Finally, the remaining study (also published on Wednesday) looked at vaccine effectiveness against new Covid infections among nursing home residents, finding that it dropped from 75 percent in March to 53 percent in August. “Taken together,” Walensky said, “these data confirm that while protection against infection may decrease over time, protection against severe disease and hospitalization is currently holding up pretty well.”
So will boosters help slow the spread of SARS-CoV-2 — particularly, the Delta variant? According to Chief Medical Advisor to the President and Director of the National Institute of Allergy and Infectious Diseases (NIAID) Dr. Anthony Fauci, “it is entirely conceivable” that the boosters could help reduce the amount of virus in the bottom of a person’s nasal cavity, which in turn could have an impact on transmission. “I certainly hope that’s the case,” he said at Wednesday’s briefing. “If it is, then you could really get multiple benefits from doing this. You can get benefits for disease, severity of disease, and then, ultimately, infection and transmission. But the bottom line, with full transparency: We don’t know that right now.”
Considering the booster candidates
Along with data on the duration of a vaccine’s effectiveness, and the number and severity of breakthrough cases, a recommendation for boosters also requires strong evidence demonstrating why these additional doses will likely help, and which candidates are best suited for the job.
Based on what we know about vaccines in general, both in terms of immunity waning over time, and the challenges of emerging viral variants, the need for a Covid-19 vaccine booster shot is in no way unexpected. That’s why a variety of clinical trials looking into the safety and efficacy of different formulations and combinations of boosters have been underway for months. At this point, the only available findings come from studies conducted by mRNA vaccine manufacturers, Pfizer-BioNTech and Moderna, which (along with promising initial data) is likely why the companies’ boosters were the ones included in the White House recommendations.
At Wednesday’s briefing, Fauci shared some up-to-date immunological data supporting a booster mRNA immunization. In short, the Covid-19 antibodies we acquire through the vaccine decline over time. This isn’t ideal, considering that higher antibody levels are associated with higher vaccine efficacy, and that they may be needed to offer protection against the Delta variant. But it’s not all negative: data from Pfizer and Moderna indicate that getting a booster mRNA vaccine increased a person’s antibody levels “by at least tenfold,” Fauci said.
But those who received the Johnson & Johnson vaccine haven’t been forgotten. According to Murthy, the Covid-19 Task Force anticipates that J&J boosters will be needed, but because the vaccine wasn’t not administered in the U.S. until March, the data is not expected for a few weeks.
Around the same time, the initial findings should be available from an NIH-sponsored multicenter clinical trial testing various combinations of dosages and boosters from all three major manufacturers. (So for example, someone who initially received the Johnson & Johnson vaccine may get a Moderna booster, and vice versa.) Referred to as the “mix and match study,” the goal of the research extends beyond testing the safety and efficacy of multiple booster candidates, and aims to pinpoint the ones likely to produce the best results — as well as which (if any) should be avoided.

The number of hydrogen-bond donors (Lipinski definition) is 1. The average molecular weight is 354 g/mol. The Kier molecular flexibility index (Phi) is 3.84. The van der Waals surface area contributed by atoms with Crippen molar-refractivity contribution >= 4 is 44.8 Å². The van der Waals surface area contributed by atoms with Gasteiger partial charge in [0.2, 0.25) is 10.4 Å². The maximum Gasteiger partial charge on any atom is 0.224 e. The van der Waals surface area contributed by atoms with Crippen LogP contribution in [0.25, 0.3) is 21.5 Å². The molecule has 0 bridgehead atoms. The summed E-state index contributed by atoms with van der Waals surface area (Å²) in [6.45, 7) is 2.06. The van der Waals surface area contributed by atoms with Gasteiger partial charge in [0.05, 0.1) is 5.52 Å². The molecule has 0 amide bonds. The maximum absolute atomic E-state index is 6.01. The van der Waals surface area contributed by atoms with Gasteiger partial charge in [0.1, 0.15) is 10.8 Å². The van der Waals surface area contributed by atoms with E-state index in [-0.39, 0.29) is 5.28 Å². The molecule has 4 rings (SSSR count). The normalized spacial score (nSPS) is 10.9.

According to Dr. Kirsten Lyke, professor of medicine at the University of Maryland School of Medicine and co-principal investigator of the NIH mix and match study, there will be “some really good, hard data” available from the clinical trial as soon as early September. And unlike Pfizer and Moderna’s in-house booster studies, she says that the NIH trial is “agnostic to the company” — in other words, the resulting data isn’t a step towards seeking FDA licensure for a booster.
“We don’t have any skin in the game, in terms of which [booster candidate] is better than another,” Lyke tells Rolling Stone. “We’re just looking at everything on an equal footing.” For now, it remains to be seen whether getting a third dose of either the Pfizer or Moderna vaccine — per Biden administration recommendations — will end up being the booster regimen with the best results. But at least for the time being, they are safe and effective options.
The CDC and FDA still have to weigh in on booster candidates
One of the more surprising aspects of Monday’s announcement was that a Covid-vaccine-related recommendation would come from the White House ahead of the FDA issuing EUA for at least one booster shot, and any guidance from the CDC’s vaccine advisory committee. Though the Times article did note that the recommendation was contingent upon both FDA and CDC review, typically, high-level policy announcements like this aren’t made before both agencies issue their stamp of approval.
But at Wednesday’s briefing, Murthy stressed that White House recommendation isn’t ignoring protocol. “I want to be very clear: We are not skipping the very important FDA and ACIP process here,” he said. “They have an incredibly important role to play in evaluating safety and making recommendations for vaccines. We respect that, we honor that and that will be a part of this process as well.”
FDA authorization and CDC approval may not be far off. On Monday, Pfizer-BioNTech announced that they had submitted Phase 1 data from a clinical trial evaluating a third dose of their current Covid-19 vaccine. And earlier this month, Moderna issued a statement noting that their booster candidates “demonstrate robust antibody responses to COVID-19 variants of concern,” though the company has not yet submitted their data for FDA authorization.
The case for making the booster recommendation now